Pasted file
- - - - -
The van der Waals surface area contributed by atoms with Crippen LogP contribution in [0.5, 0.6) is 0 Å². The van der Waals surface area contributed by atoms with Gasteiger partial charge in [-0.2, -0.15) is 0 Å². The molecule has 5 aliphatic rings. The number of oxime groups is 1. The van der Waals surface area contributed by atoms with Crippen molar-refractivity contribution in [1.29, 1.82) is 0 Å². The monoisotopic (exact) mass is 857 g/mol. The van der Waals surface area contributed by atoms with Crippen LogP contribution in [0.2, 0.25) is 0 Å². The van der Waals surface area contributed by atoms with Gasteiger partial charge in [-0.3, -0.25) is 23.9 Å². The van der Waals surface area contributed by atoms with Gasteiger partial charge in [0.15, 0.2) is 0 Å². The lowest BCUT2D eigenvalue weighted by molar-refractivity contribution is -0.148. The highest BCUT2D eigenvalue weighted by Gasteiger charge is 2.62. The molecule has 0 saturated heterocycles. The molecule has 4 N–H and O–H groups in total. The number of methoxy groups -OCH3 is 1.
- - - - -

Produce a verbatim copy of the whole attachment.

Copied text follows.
The van der Waals surface area contributed by atoms with Crippen LogP contribution in [0.5, 0.6) is 0 Å². The van der Waals surface area contributed by atoms with Gasteiger partial charge in [-0.2, -0.15) is 0 Å². The molecule has 5 aliphatic rings. The number of oxime groups is 1. The van der Waals surface area contributed by atoms with Crippen molar-refractivity contribution in [1.29, 1.82) is 0 Å². The monoisotopic (exact) mass is 857 g/mol. The van der Waals surface area contributed by atoms with Crippen LogP contribution in [0.2, 0.25) is 0 Å². The van der Waals surface area contributed by atoms with Gasteiger partial charge in [-0.3, -0.25) is 23.9 Å². The van der Waals surface area contributed by atoms with Gasteiger partial charge in [0.15, 0.2) is 0 Å². The lowest BCUT2D eigenvalue weighted by molar-refractivity contribution is -0.148. The highest BCUT2D eigenvalue weighted by Gasteiger charge is 2.62. The molecule has 0 saturated heterocycles. The molecule has 4 N–H and O–H groups in total. The number of methoxy groups -OCH3 is 1.